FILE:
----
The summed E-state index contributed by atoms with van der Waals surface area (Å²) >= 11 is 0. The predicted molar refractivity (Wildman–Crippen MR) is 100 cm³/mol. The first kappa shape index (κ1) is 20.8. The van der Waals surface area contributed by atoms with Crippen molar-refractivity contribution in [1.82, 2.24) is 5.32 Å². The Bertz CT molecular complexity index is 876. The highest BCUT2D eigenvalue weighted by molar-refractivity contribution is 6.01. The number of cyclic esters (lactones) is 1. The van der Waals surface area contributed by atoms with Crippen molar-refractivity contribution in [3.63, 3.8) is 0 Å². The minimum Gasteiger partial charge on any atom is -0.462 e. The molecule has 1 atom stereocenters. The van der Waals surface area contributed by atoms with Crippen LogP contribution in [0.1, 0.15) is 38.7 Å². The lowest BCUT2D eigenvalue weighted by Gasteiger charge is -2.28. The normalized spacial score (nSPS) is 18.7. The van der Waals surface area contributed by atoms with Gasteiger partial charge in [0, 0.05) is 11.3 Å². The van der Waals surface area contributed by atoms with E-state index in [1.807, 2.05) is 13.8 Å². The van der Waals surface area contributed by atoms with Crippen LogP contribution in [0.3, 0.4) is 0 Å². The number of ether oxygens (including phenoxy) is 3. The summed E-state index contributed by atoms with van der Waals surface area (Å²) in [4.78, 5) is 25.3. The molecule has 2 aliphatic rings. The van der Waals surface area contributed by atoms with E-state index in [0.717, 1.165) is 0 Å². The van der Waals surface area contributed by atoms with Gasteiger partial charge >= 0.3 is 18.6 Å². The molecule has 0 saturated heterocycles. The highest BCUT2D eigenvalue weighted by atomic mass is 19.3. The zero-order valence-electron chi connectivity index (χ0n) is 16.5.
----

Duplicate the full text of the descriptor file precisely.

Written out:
The summed E-state index contributed by atoms with van der Waals surface area (Å²) >= 11 is 0. The predicted molar refractivity (Wildman–Crippen MR) is 100 cm³/mol. The first kappa shape index (κ1) is 20.8. The van der Waals surface area contributed by atoms with Crippen molar-refractivity contribution in [1.82, 2.24) is 5.32 Å². The Bertz CT molecular complexity index is 876. The highest BCUT2D eigenvalue weighted by molar-refractivity contribution is 6.01. The number of cyclic esters (lactones) is 1. The van der Waals surface area contributed by atoms with Crippen molar-refractivity contribution in [3.63, 3.8) is 0 Å². The minimum Gasteiger partial charge on any atom is -0.462 e. The molecule has 1 atom stereocenters. The van der Waals surface area contributed by atoms with Crippen LogP contribution in [0.1, 0.15) is 38.7 Å². The lowest BCUT2D eigenvalue weighted by Gasteiger charge is -2.28. The normalized spacial score (nSPS) is 18.7. The van der Waals surface area contributed by atoms with Gasteiger partial charge in [0, 0.05) is 11.3 Å². The van der Waals surface area contributed by atoms with E-state index in [1.807, 2.05) is 13.8 Å². The van der Waals surface area contributed by atoms with Crippen LogP contribution in [0.3, 0.4) is 0 Å². The number of ether oxygens (including phenoxy) is 3. The summed E-state index contributed by atoms with van der Waals surface area (Å²) in [4.78, 5) is 25.3. The molecule has 2 aliphatic rings. The van der Waals surface area contributed by atoms with E-state index in [0.717, 1.165) is 0 Å². The van der Waals surface area contributed by atoms with Gasteiger partial charge >= 0.3 is 18.6 Å². The molecule has 0 saturated heterocycles. The highest BCUT2D eigenvalue weighted by atomic mass is 19.3. The zero-order valence-electron chi connectivity index (χ0n) is 16.5.